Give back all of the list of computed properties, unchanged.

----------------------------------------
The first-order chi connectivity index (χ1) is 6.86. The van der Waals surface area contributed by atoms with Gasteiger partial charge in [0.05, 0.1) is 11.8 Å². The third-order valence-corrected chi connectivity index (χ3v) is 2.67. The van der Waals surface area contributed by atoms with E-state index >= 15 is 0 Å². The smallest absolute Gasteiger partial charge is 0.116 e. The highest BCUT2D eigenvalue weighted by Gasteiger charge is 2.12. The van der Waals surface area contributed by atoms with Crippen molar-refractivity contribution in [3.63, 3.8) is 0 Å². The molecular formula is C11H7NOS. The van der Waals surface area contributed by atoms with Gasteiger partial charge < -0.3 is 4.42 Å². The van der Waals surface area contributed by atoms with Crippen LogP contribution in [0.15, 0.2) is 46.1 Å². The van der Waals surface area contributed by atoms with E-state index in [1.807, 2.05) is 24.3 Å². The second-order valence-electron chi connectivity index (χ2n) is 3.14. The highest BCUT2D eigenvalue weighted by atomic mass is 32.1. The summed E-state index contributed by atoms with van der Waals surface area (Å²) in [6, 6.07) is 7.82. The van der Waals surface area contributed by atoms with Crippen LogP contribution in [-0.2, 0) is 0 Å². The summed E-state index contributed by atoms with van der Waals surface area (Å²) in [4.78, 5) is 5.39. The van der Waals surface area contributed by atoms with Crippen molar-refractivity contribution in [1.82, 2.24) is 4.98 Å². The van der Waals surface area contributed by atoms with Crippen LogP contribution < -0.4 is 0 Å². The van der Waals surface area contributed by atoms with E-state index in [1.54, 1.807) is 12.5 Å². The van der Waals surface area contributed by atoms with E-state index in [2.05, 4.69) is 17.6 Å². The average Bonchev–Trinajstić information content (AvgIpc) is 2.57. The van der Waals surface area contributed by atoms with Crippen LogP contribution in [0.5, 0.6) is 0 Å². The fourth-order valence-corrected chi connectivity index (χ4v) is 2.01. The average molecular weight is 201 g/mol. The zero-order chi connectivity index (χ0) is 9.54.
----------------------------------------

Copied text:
The first-order chi connectivity index (χ1) is 6.86. The van der Waals surface area contributed by atoms with Gasteiger partial charge in [0.05, 0.1) is 11.8 Å². The third-order valence-corrected chi connectivity index (χ3v) is 2.67. The van der Waals surface area contributed by atoms with E-state index >= 15 is 0 Å². The smallest absolute Gasteiger partial charge is 0.116 e. The highest BCUT2D eigenvalue weighted by Gasteiger charge is 2.12. The van der Waals surface area contributed by atoms with Crippen molar-refractivity contribution in [3.63, 3.8) is 0 Å². The molecular formula is C11H7NOS. The van der Waals surface area contributed by atoms with Gasteiger partial charge < -0.3 is 4.42 Å². The van der Waals surface area contributed by atoms with Crippen LogP contribution in [0.15, 0.2) is 46.1 Å². The van der Waals surface area contributed by atoms with E-state index in [1.807, 2.05) is 24.3 Å². The second-order valence-electron chi connectivity index (χ2n) is 3.14. The highest BCUT2D eigenvalue weighted by atomic mass is 32.1. The summed E-state index contributed by atoms with van der Waals surface area (Å²) in [6, 6.07) is 7.82. The van der Waals surface area contributed by atoms with Crippen LogP contribution in [-0.2, 0) is 0 Å². The summed E-state index contributed by atoms with van der Waals surface area (Å²) in [4.78, 5) is 5.39. The van der Waals surface area contributed by atoms with Crippen molar-refractivity contribution in [1.82, 2.24) is 4.98 Å². The van der Waals surface area contributed by atoms with Crippen LogP contribution < -0.4 is 0 Å². The van der Waals surface area contributed by atoms with E-state index in [1.54, 1.807) is 12.5 Å². The van der Waals surface area contributed by atoms with E-state index in [2.05, 4.69) is 17.6 Å². The average Bonchev–Trinajstić information content (AvgIpc) is 2.57. The van der Waals surface area contributed by atoms with Crippen LogP contribution in [0.5, 0.6) is 0 Å². The fourth-order valence-corrected chi connectivity index (χ4v) is 2.01. The average molecular weight is 201 g/mol. The zero-order chi connectivity index (χ0) is 9.54.